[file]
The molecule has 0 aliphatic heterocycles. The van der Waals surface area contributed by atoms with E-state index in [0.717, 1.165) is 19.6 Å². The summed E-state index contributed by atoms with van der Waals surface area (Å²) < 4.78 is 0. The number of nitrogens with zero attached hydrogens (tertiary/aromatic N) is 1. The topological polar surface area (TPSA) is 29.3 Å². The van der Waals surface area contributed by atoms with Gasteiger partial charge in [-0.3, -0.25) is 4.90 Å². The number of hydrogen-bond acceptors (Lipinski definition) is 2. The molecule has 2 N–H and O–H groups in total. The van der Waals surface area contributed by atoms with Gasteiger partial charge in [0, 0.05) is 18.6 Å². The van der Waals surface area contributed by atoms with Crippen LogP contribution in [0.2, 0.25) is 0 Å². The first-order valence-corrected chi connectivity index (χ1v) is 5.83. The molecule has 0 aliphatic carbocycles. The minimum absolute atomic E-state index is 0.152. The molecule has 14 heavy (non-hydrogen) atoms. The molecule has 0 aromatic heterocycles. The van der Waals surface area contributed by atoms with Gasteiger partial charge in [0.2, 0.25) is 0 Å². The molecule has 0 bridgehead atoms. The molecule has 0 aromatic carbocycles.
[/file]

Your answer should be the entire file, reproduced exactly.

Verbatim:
The molecule has 0 aliphatic heterocycles. The van der Waals surface area contributed by atoms with E-state index in [0.717, 1.165) is 19.6 Å². The summed E-state index contributed by atoms with van der Waals surface area (Å²) < 4.78 is 0. The number of nitrogens with zero attached hydrogens (tertiary/aromatic N) is 1. The topological polar surface area (TPSA) is 29.3 Å². The van der Waals surface area contributed by atoms with Gasteiger partial charge in [-0.3, -0.25) is 4.90 Å². The number of hydrogen-bond acceptors (Lipinski definition) is 2. The molecule has 2 N–H and O–H groups in total. The van der Waals surface area contributed by atoms with Gasteiger partial charge in [0, 0.05) is 18.6 Å². The van der Waals surface area contributed by atoms with Crippen LogP contribution in [0.2, 0.25) is 0 Å². The first-order valence-corrected chi connectivity index (χ1v) is 5.83. The molecule has 0 aliphatic carbocycles. The minimum absolute atomic E-state index is 0.152. The molecule has 14 heavy (non-hydrogen) atoms. The molecule has 0 aromatic heterocycles. The van der Waals surface area contributed by atoms with Gasteiger partial charge in [0.2, 0.25) is 0 Å². The molecule has 0 bridgehead atoms. The molecule has 0 aromatic carbocycles.